two modes of invading private property; the first, by which the poor plunder
the rich" sudden and violent; the second, by which the rich plunder the poor,
slow and legal."
--JOHN TAYLOR, An Inquiry into the Principles and Policy of the Government of the United States (1814)Do you recall a time when the income of a single schoolteacher or baker or salesman or mechanic was enough to buy a home, have two cars, and raise a family? I do. In the 1950s, my father, Ed Reich, had a shop on the main street of a nearby town, in which he sold women's clothing to the wives of factory workers. He earned enough for the rest of us to live comfortably. We weren't rich but never felt poor, and our standard of living rose steadily through the 1950s and 1960s.
That used to be the norm. For three decades after World War II, America created the largest middle class the world had ever seen. During those years the earnings of the typical American worker doubled, just as the size of the American economy doubled. Over the last thirty years, by contrast, the size of the economy doubled again but the earnings of the typical American went nowhere.
Then, the CEOs of large corporations earned an average of about twenty times the pay of their typical worker. Now they get substantially over two hundred times. In those years, the richest 1 percent of Americans took home 9 to 10 percent of total income; today the top 1 percent gets more than 20 percent.
Then, the economy generated hope. Hard work paid off, education was the means toward upward mobility, those who contributed most reaped the largest rewards, economic growth created more and better jobs, the living standards of most people improved throughout their working lives, our children would enjoy better lives than we had, and the rules of the game were basically fair.
But today all these assumptions ring hollow. Confidence in the economic system has declined sharply. The apparent arbitrariness and unfairness of the economy have undermined the public's faith in its basic tenets. Cynicism abounds. To many, the economic and political systems seem rigged, the deck stacked in favor of those at the top.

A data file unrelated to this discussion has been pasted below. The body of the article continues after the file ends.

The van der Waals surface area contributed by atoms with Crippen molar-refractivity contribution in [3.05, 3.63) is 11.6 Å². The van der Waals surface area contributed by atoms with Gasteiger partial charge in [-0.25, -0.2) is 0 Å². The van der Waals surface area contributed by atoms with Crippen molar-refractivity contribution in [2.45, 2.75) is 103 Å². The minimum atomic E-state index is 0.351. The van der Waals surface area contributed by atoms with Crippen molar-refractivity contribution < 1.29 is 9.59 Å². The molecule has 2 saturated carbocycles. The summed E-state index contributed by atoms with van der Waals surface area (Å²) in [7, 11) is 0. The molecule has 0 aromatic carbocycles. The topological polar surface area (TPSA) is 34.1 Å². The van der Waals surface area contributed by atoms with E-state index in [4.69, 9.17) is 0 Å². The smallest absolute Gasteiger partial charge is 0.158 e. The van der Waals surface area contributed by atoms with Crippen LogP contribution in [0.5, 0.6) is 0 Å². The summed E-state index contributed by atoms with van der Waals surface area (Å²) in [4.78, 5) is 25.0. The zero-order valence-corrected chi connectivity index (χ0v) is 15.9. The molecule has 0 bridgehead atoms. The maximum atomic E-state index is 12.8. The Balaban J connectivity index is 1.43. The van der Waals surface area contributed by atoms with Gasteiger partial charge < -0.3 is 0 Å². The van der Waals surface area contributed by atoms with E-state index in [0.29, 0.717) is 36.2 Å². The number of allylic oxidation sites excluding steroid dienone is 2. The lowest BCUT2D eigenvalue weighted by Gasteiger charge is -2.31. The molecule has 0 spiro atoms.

The threat to capitalism is no longer communism or fascism but a steady undermining of the trust modern societies need for growth and stability. When most people stop believing they and their children have a fair chance to make it, the tacit social contract societies rely on for voluntary cooperation begins to unravel. In its place comes subversion, small and large-- petty theft, cheating, fraud, kickbacks, corruption. Economic resources gradually shift from production to protection.
We have the power to change all this, re-creating an economy that works for the many rather than the few. Contrary to Karl Marx, there is nothing about capitalism that leads inexorably to mounting economic insecurity and widening inequality. The basic rules of capitalism are not written in stone. They are written and implemented by human beings. But to determine what must be changed, and to accomplish it, we must first understand what has happened and why.
For a quarter century, I've offered in books and lectures an explanation for why average working people in advanced nations like the United States have failed to gain ground and are under increasing economic stress: Put simply, globalization and technological change have made most of us less competitive. The tasks we used to do can now be done more cheaply by lower-paid workers abroad or by computer-driven machines.